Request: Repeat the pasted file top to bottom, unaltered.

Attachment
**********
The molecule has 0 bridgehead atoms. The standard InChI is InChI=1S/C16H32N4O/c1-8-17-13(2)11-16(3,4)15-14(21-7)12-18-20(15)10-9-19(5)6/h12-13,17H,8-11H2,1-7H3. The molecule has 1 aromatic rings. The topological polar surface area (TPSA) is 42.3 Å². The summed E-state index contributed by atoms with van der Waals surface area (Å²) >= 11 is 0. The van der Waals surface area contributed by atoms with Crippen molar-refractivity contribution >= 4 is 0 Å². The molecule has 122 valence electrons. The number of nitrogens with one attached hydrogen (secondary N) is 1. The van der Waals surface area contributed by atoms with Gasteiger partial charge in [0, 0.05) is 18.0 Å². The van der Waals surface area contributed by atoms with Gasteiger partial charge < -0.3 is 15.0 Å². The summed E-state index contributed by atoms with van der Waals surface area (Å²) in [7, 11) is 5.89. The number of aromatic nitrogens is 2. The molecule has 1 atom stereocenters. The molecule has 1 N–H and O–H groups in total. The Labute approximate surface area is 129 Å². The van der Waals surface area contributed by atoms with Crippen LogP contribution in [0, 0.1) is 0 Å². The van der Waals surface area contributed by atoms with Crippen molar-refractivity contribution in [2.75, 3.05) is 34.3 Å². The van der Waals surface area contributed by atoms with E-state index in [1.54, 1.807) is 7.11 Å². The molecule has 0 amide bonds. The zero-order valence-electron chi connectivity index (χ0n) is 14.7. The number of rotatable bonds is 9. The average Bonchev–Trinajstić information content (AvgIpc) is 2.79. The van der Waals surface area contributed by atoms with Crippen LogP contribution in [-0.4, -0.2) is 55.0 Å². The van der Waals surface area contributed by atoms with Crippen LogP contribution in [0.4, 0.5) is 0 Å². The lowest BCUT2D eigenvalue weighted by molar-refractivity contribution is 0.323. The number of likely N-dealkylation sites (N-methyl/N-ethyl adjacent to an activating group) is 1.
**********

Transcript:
The molecule has 0 bridgehead atoms. The standard InChI is InChI=1S/C16H32N4O/c1-8-17-13(2)11-16(3,4)15-14(21-7)12-18-20(15)10-9-19(5)6/h12-13,17H,8-11H2,1-7H3. The molecule has 1 aromatic rings. The topological polar surface area (TPSA) is 42.3 Å². The summed E-state index contributed by atoms with van der Waals surface area (Å²) >= 11 is 0. The van der Waals surface area contributed by atoms with Crippen molar-refractivity contribution >= 4 is 0 Å². The molecule has 122 valence electrons. The number of nitrogens with one attached hydrogen (secondary N) is 1. The van der Waals surface area contributed by atoms with Gasteiger partial charge in [0, 0.05) is 18.0 Å². The van der Waals surface area contributed by atoms with Gasteiger partial charge < -0.3 is 15.0 Å². The summed E-state index contributed by atoms with van der Waals surface area (Å²) in [7, 11) is 5.89. The number of aromatic nitrogens is 2. The molecule has 1 atom stereocenters. The molecule has 1 N–H and O–H groups in total. The Labute approximate surface area is 129 Å². The van der Waals surface area contributed by atoms with Crippen LogP contribution in [0, 0.1) is 0 Å². The van der Waals surface area contributed by atoms with Crippen molar-refractivity contribution in [2.75, 3.05) is 34.3 Å². The van der Waals surface area contributed by atoms with E-state index in [1.54, 1.807) is 7.11 Å². The molecule has 0 amide bonds. The zero-order valence-electron chi connectivity index (χ0n) is 14.7. The number of rotatable bonds is 9. The average Bonchev–Trinajstić information content (AvgIpc) is 2.79. The van der Waals surface area contributed by atoms with Crippen LogP contribution in [-0.4, -0.2) is 55.0 Å². The van der Waals surface area contributed by atoms with Crippen LogP contribution in [0.4, 0.5) is 0 Å². The lowest BCUT2D eigenvalue weighted by molar-refractivity contribution is 0.323. The number of likely N-dealkylation sites (N-methyl/N-ethyl adjacent to an activating group) is 1.